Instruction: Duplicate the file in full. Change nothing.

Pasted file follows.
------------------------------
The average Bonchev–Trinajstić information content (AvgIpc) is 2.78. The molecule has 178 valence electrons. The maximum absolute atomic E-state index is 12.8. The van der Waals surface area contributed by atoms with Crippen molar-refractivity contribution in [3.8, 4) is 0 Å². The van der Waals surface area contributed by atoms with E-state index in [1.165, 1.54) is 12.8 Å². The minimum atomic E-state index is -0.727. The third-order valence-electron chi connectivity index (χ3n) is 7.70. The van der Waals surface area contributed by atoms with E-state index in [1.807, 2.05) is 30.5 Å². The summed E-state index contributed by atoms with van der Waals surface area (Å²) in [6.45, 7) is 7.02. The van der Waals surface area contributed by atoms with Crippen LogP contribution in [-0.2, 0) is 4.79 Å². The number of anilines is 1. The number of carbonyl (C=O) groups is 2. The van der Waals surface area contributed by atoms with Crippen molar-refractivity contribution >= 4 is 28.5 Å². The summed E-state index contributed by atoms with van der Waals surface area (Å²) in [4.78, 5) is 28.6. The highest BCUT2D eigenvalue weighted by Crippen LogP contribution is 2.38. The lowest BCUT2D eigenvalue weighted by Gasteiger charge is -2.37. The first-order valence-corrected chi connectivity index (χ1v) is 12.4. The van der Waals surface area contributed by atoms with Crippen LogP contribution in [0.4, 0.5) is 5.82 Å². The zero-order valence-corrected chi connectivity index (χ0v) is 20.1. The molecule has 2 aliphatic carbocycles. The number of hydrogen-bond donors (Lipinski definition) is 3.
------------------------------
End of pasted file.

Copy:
The average Bonchev–Trinajstić information content (AvgIpc) is 2.78. The molecule has 178 valence electrons. The maximum absolute atomic E-state index is 12.8. The van der Waals surface area contributed by atoms with Crippen molar-refractivity contribution in [3.8, 4) is 0 Å². The van der Waals surface area contributed by atoms with E-state index in [1.165, 1.54) is 12.8 Å². The minimum atomic E-state index is -0.727. The third-order valence-electron chi connectivity index (χ3n) is 7.70. The van der Waals surface area contributed by atoms with E-state index in [1.807, 2.05) is 30.5 Å². The summed E-state index contributed by atoms with van der Waals surface area (Å²) in [6.45, 7) is 7.02. The van der Waals surface area contributed by atoms with Crippen LogP contribution in [-0.2, 0) is 4.79 Å². The number of anilines is 1. The number of carbonyl (C=O) groups is 2. The van der Waals surface area contributed by atoms with Crippen molar-refractivity contribution >= 4 is 28.5 Å². The summed E-state index contributed by atoms with van der Waals surface area (Å²) in [4.78, 5) is 28.6. The highest BCUT2D eigenvalue weighted by Crippen LogP contribution is 2.38. The lowest BCUT2D eigenvalue weighted by Gasteiger charge is -2.37. The first-order valence-corrected chi connectivity index (χ1v) is 12.4. The van der Waals surface area contributed by atoms with Crippen LogP contribution in [0.4, 0.5) is 5.82 Å². The zero-order valence-corrected chi connectivity index (χ0v) is 20.1. The molecule has 2 aliphatic carbocycles. The number of hydrogen-bond donors (Lipinski definition) is 3.